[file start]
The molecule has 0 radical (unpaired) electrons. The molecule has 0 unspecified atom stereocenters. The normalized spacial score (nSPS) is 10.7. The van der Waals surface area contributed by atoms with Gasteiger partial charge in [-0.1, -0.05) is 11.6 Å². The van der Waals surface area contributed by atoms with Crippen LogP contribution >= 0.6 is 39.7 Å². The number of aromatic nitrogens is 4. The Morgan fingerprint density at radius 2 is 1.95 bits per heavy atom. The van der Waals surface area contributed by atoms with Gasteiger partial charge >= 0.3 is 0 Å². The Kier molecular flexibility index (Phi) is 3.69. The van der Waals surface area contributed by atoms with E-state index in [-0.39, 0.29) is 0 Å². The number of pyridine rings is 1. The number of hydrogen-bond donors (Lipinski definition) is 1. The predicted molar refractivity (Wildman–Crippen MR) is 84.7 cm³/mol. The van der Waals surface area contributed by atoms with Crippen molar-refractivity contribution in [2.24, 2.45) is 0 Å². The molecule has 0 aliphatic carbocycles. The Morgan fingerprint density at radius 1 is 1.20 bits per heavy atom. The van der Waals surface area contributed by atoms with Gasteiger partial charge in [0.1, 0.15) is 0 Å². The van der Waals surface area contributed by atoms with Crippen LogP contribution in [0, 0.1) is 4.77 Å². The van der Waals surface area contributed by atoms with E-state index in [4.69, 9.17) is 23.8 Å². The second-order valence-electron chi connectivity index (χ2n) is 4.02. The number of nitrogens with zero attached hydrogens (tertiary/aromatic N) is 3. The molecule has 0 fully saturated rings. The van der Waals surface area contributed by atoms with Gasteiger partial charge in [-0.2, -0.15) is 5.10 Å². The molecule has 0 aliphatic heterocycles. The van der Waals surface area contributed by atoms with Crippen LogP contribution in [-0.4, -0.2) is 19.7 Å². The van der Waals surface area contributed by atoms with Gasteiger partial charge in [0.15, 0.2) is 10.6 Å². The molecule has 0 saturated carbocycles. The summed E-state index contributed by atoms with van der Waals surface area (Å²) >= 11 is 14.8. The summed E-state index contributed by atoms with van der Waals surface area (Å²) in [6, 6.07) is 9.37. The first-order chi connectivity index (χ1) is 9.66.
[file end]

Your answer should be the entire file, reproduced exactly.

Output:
The molecule has 0 radical (unpaired) electrons. The molecule has 0 unspecified atom stereocenters. The normalized spacial score (nSPS) is 10.7. The van der Waals surface area contributed by atoms with Gasteiger partial charge in [-0.1, -0.05) is 11.6 Å². The van der Waals surface area contributed by atoms with Crippen LogP contribution >= 0.6 is 39.7 Å². The number of aromatic nitrogens is 4. The Morgan fingerprint density at radius 2 is 1.95 bits per heavy atom. The van der Waals surface area contributed by atoms with Gasteiger partial charge >= 0.3 is 0 Å². The Kier molecular flexibility index (Phi) is 3.69. The van der Waals surface area contributed by atoms with E-state index in [-0.39, 0.29) is 0 Å². The number of pyridine rings is 1. The number of hydrogen-bond donors (Lipinski definition) is 1. The predicted molar refractivity (Wildman–Crippen MR) is 84.7 cm³/mol. The van der Waals surface area contributed by atoms with Crippen molar-refractivity contribution in [2.24, 2.45) is 0 Å². The molecule has 0 aliphatic carbocycles. The Morgan fingerprint density at radius 1 is 1.20 bits per heavy atom. The van der Waals surface area contributed by atoms with Gasteiger partial charge in [0.1, 0.15) is 0 Å². The van der Waals surface area contributed by atoms with Crippen LogP contribution in [0, 0.1) is 4.77 Å². The van der Waals surface area contributed by atoms with E-state index in [4.69, 9.17) is 23.8 Å². The second-order valence-electron chi connectivity index (χ2n) is 4.02. The number of nitrogens with zero attached hydrogens (tertiary/aromatic N) is 3. The molecule has 0 fully saturated rings. The van der Waals surface area contributed by atoms with Gasteiger partial charge in [-0.2, -0.15) is 5.10 Å². The molecule has 0 aliphatic heterocycles. The van der Waals surface area contributed by atoms with Crippen LogP contribution in [-0.4, -0.2) is 19.7 Å². The van der Waals surface area contributed by atoms with Gasteiger partial charge in [0.15, 0.2) is 10.6 Å². The molecule has 0 saturated carbocycles. The summed E-state index contributed by atoms with van der Waals surface area (Å²) >= 11 is 14.8. The summed E-state index contributed by atoms with van der Waals surface area (Å²) in [6, 6.07) is 9.37. The first-order chi connectivity index (χ1) is 9.66.